Study finds iPhone health app miscounts your daily steps
UBC study finds smartphones health apps often underestimates total physical activity
Ever find yourself a few steps shy of hitting the 10,000 mark? Turns out your smartphone might be holding you back.
The popular iPhone health app isn't the most reliable personal trainer, according to a new study from the University of British Columbia.
Researchers found that the iPhone app can underestimate the number of steps taken in a day by as much as 20 per cent.
"Any time you're measuring something, there's going to be a little bit of error," said Mark Duncan, PhD candidate at UBC's School of Kinesiology and lead author of the study.
But sometimes, it's not the technology itself that's entirely to blame.
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Two separate tests
Duncan's study used 33 participants and was divided into two parts: a lab test, and a test in ordinary living conditions.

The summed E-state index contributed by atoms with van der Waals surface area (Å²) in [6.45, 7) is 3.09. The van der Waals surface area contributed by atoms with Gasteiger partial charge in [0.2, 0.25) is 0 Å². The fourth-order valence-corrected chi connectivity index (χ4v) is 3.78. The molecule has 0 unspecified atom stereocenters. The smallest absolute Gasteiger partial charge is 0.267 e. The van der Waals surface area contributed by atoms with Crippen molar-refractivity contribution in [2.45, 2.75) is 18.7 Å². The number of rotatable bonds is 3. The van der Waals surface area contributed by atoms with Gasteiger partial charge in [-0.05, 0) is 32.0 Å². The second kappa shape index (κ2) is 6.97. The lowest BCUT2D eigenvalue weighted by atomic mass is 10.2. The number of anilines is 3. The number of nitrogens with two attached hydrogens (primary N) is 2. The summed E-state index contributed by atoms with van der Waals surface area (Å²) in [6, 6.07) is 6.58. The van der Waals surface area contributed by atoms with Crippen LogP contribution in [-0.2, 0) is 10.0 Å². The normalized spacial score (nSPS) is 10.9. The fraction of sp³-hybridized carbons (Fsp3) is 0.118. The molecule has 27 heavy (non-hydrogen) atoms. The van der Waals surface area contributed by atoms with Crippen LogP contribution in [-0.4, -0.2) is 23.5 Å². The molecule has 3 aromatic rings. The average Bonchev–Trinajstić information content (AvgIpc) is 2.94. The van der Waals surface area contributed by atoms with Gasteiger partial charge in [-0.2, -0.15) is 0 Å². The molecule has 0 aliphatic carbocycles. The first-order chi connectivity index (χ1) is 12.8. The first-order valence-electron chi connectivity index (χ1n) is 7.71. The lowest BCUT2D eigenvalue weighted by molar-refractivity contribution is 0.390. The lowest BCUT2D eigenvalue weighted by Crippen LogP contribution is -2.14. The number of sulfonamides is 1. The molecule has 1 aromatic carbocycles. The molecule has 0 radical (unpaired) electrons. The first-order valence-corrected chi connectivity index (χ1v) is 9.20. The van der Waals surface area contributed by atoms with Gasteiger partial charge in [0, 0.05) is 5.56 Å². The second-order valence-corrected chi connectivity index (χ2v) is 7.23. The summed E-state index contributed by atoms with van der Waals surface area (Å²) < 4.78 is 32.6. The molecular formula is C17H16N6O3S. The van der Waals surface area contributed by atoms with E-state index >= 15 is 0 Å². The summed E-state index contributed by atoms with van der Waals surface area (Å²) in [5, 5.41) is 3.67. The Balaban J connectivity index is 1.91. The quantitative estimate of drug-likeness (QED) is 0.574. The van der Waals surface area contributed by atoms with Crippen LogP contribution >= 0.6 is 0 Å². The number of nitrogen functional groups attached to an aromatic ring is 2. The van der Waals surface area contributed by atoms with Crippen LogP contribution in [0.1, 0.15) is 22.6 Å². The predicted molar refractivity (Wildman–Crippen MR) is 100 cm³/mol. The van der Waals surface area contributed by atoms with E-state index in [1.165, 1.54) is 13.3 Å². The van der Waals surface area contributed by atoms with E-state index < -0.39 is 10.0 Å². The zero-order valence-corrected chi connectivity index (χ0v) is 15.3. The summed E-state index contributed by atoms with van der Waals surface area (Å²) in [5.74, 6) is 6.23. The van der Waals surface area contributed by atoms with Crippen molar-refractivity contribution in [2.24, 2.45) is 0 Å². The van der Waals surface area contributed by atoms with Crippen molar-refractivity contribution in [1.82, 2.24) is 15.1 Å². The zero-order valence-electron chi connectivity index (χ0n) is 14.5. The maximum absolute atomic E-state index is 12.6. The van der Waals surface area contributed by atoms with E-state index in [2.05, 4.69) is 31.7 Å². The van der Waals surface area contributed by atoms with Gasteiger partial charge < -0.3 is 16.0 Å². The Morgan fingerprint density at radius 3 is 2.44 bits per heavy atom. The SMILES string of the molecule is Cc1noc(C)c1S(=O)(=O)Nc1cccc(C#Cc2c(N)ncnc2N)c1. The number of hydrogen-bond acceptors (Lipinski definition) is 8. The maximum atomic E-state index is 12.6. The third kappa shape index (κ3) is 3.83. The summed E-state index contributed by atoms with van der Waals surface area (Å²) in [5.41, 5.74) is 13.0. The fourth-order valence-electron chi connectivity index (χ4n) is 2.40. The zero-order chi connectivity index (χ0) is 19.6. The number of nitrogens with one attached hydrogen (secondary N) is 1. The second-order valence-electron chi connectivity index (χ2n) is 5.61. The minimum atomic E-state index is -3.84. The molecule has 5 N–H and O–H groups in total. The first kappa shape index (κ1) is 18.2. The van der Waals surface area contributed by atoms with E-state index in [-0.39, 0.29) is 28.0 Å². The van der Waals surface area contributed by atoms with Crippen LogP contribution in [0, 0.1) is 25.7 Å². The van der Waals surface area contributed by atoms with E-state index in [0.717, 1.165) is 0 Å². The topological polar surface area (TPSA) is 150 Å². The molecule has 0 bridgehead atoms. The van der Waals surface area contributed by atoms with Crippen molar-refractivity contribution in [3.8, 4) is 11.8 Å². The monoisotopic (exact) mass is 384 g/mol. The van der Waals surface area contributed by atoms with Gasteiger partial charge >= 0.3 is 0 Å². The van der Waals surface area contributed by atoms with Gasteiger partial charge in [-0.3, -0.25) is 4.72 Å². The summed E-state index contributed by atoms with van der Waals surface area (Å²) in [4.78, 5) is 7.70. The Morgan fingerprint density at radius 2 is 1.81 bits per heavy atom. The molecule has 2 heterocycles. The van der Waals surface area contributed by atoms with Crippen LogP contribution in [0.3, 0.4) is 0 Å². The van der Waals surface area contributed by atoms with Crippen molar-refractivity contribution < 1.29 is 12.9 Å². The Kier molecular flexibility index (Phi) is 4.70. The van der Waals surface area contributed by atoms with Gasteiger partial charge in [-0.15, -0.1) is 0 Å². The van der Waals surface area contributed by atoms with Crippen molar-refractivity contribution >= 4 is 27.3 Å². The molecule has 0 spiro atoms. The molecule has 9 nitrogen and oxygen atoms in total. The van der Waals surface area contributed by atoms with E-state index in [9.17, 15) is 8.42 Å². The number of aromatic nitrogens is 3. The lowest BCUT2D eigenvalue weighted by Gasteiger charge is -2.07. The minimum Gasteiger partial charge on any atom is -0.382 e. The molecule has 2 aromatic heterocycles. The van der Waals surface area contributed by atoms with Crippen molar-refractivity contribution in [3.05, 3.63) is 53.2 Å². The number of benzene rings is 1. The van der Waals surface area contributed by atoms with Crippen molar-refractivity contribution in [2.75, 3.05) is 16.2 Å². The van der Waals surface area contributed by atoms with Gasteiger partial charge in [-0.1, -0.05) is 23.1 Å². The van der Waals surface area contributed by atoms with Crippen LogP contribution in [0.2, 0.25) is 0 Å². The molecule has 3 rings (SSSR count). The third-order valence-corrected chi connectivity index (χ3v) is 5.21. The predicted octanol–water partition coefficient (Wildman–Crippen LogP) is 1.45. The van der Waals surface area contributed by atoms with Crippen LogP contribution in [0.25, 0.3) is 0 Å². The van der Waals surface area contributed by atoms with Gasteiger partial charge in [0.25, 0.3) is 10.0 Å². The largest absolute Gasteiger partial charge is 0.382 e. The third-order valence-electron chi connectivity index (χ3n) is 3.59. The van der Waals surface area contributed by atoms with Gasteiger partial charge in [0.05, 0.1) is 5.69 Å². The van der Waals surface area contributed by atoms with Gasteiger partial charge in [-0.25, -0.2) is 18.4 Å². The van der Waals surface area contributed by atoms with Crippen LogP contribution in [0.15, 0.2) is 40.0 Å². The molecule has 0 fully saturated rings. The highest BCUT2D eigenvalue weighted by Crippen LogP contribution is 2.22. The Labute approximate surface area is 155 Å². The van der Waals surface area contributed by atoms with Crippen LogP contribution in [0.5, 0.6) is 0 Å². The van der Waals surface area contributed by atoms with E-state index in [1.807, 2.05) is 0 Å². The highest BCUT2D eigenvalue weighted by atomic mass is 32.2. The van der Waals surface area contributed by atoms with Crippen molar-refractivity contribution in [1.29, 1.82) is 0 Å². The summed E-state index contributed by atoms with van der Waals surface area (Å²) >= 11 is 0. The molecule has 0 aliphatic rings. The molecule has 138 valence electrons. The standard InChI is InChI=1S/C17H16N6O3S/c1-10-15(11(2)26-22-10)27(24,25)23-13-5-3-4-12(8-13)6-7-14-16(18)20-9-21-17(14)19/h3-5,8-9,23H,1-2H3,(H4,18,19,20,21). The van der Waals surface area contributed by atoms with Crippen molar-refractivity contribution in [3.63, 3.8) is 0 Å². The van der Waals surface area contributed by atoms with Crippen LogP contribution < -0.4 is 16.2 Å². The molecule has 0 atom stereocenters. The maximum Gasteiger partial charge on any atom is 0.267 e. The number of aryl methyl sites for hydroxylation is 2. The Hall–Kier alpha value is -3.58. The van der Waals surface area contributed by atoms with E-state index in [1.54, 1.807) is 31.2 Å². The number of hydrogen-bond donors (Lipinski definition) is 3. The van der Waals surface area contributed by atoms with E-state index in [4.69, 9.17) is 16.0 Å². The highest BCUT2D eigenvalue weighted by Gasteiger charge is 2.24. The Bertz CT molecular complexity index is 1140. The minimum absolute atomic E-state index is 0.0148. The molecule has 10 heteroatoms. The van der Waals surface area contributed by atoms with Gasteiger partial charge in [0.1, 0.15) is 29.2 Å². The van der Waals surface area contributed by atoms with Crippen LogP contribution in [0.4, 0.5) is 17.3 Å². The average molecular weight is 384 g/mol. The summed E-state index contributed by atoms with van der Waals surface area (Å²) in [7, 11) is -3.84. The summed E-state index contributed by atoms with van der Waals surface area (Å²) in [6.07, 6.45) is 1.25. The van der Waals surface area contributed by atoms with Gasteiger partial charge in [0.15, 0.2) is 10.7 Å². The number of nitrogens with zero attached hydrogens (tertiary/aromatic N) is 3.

In the lab, participants walked on a treadmill. Their steps were both manually counted and tracked using two iPhones — a personal phone, and a lab phone.
"At lower speeds, [the iPhones] were less accurate, missing about nine to ten per cent of steps," said Duncan.
However, the gap narrowed at speeds above five kilometres per hour, missing less than five per cent of steps, a figure that Duncan says is more in line with traditional pedometers.
A 20 per cent gap
But the greater discrepancy occurred in the second phase of the study, when participants tracked steps outside the lab.
In addition to keeping their phones on while they went about their daily routine, they also wore fixed accelerometers around their waists for three days, which tracked how fast and how far they moved.
According to the study, the iPhone underestimated the accelerometer data by an average of 21.5 per cent, or 1,340 steps per day.
Duncan says the gap is significant — but the iPhone might not be entirely to blame.
"A lot of that could be attributed to people not necessarily bringing their phones with them, or carrying them in their [backpacks] instead of on their persons — like in their hands, or in their pockets."
Leaving your phone behind when you make a trip to the bathroom, or run out to grab a coffee at work, seems to be where the error stems from, Duncan says.